Socialist Equality Party (Australia) holds online health workers’ forum

The Socialist Equality Party (Australia) held a successful online forum on September 19 to discuss the COVID-19 pandemic, the crisis of capitalism and the way forward for health workers. Over 50 people participated from across Australia, including nurses, doctors, aged care workers and disability workers.

The meeting was held as Australian governments, urged on by the corporate media, intensify their moves toward a full “return to work,” in defiance of advice by medical experts and warnings by health workers that they are still being denied adequate personal protective equipment (PPE).

The number of health workers in Victoria, the national epicentre of Australia’s COVID-19 infections, continues to climb. Health worker infections accounted for about 20 percent of new COVID-19 cases between July and August, with almost half of these among aged care employees.

The COVID-19 pandemic, the crisis of capitalism and the way forward for health workers

Gary Alvernia, a junior doctor, SEP national committee member and writer for the World Socialist Web Site, gave the opening report to the forum. He highlighted the rapid spread of the coronavirus pandemic around the world and the criminal response of governments internationally. The massive, trillion-dollar corporate bailout of Wall Street, which vastly exceeded the corporate handouts of 2008, was contrasted with the response of governments throughout the world to the threat of the pandemic towards lives and livelihoods.

“Even as the virus spread, governments and health authorities resisted the most elementary measures of quarantine and testing, allowing clusters of infections to rapidly grow from tens, hundreds, to thousands before taking any action,” he said.

Julia Thomas, a member of the Socialist Equality Party national committee, reported on the situation in Australia and the attacks on health workers and the healthcare system. She also outlined the SEP’s fight for a socialist perspective and the necessity for workers to build rank-and-file safety committees in workplaces to “enforce health and safety conditions in workplaces and hospitals and to organise resistance, including strike actions, against unsafe conditions and in defence of jobs, wages and conditions.”

Tom Peters, a leading member of the Socialist Equality Group in New Zealand, also spoke. “In New Zealand, just as in Australia, the United States and everywhere else, governments have given tens of billions of dollars—trillions of dollars on a world scale—to bail out big business and the banks… and healthcare workers are being told there’s not enough money for them,” he said.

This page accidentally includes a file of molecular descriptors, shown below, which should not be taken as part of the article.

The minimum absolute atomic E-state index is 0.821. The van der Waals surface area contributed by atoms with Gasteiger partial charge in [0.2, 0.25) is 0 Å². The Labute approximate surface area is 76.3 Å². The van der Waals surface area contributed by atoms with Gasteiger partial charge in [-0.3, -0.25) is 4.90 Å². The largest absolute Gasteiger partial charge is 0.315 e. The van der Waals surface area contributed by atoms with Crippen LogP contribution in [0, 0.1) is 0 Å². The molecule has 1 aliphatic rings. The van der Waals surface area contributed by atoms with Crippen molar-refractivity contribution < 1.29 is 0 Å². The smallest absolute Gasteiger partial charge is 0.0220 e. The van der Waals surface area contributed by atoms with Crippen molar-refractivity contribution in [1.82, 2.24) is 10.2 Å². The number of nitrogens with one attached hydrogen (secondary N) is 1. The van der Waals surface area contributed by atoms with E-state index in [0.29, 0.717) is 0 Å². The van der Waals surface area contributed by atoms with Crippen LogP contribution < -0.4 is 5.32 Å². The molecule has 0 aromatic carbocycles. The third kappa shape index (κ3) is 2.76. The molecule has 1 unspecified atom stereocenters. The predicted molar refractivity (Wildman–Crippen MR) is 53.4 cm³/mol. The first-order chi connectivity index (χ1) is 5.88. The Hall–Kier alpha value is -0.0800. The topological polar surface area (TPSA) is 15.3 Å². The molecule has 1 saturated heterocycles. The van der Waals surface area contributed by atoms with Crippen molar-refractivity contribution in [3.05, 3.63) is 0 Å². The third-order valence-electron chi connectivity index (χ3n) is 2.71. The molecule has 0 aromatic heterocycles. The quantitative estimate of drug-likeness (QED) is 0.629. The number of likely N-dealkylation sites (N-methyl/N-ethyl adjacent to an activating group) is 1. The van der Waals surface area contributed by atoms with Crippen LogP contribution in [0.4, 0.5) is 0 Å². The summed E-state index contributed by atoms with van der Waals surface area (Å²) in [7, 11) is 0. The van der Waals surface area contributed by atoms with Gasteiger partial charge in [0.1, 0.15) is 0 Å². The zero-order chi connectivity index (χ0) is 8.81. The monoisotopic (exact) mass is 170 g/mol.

Erika, a teacher and member of the Committee for Public Education, emphasised the parallel between the conditions that teachers and health workers face and emphasised that, “This situation has been created by the unions, whether the healthcare unions or the teacher unions… unions today, under capitalism, act as a police force against workers’ demands.”

In a lively Q&A session, attendees asked many questions, including what a socialist response to the pandemic would look like. In the chat box, several health workers described their experiences during the pandemic.

One worker wrote, “While there are no or limited lockdowns and the virus circulates in the community, residents in nursing homes and disability homes are locked down without access to family and social supports.

“There is virtually no training in the disability sector. There is plenty of direction in my disability service about infection control, but due to limited training and supervision, and the use of casual staff employed through agencies, it is probably only a matter of time before there is an outbreak.”

Another commented, “I work in a cancer hospital in Melbourne… we have all been temperature checked upon entry for months, offered plenty of PPE and plenty of education as to how to use it. As a result, we have had only one infected patient, who infected two staff, and the outbreak was contained at that point…

“Contrast this with the aged care home St Basil’s, where two staff are paid $22 per hour to attend to the needs of 150 residents! Numerous residents were dying of dehydration, i.e., neglect. My husband is a funeral director and has been burying these poor elderly sacrificial lambs for weeks. It’s been appalling.”